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Teaching English in Asia

Teaching English in Asia 2

Being a Malaysian, my personal experience tells me that most Asian educational institutions are still obsessed with the colonial mentality of only preferring or wanting native speakers as their English teachers. Having said that, of course, hesitatingly, I would also concede that a native’s knowledge of the English language is not an automatic passport to employment anywhere abroad, but individuals from South Africa, New Zealand, Australia, Canada, the US and the whole of UK, obviously stand a better chance, when pitted head to head with another equally qualified, if not better candidate, say from Malaysia, in securing an English teaching job.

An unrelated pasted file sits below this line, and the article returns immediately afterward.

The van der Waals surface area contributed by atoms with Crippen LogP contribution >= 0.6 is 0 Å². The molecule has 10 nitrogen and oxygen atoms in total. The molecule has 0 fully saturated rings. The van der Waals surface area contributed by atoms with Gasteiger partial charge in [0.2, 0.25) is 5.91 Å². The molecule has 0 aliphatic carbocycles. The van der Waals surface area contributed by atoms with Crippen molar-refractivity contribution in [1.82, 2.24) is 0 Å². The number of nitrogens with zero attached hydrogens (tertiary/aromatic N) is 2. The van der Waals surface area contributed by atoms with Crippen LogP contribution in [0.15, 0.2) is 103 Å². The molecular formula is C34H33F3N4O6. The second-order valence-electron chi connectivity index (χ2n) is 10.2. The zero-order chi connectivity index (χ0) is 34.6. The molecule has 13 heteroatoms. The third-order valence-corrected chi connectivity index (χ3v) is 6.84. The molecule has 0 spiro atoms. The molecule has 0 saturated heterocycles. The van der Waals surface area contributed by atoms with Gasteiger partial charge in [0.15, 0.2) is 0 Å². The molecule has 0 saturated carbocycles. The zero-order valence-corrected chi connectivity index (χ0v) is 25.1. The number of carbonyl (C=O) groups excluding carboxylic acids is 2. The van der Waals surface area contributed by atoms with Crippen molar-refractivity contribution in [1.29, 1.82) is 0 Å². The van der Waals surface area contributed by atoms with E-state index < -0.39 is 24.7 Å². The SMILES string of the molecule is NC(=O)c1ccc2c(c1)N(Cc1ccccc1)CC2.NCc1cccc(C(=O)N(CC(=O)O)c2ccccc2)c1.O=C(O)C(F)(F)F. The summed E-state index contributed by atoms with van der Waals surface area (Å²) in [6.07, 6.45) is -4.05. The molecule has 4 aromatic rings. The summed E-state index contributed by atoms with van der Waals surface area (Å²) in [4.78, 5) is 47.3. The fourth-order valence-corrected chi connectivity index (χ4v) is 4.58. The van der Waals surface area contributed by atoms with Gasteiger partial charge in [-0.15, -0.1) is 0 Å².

Malaysia was a former British colony. We are also a member of the Commonwealth. English is taught in schools beginning elementary right up to higher secondary, pursued further onto tertiary levels, to obtain first-degree, master and doctorate in the subject proper. English is the second language of the country and most widely spoken everywhere in the country besides the native language Malay. Most of our crème de la crème are educated in prestigious institutions in the UK and the US, confirming comfortably to the demands of the language, being the Lingua franca of the world. For a population of less than 30 million, Malaysia has some of the best English newspapers and tabloids in south-east Asia, circulating to a wide range of readers. Adding to the current Informative media bloom, there are more and more local news portals written in English catering for all strata of world society, irrespective of local or international.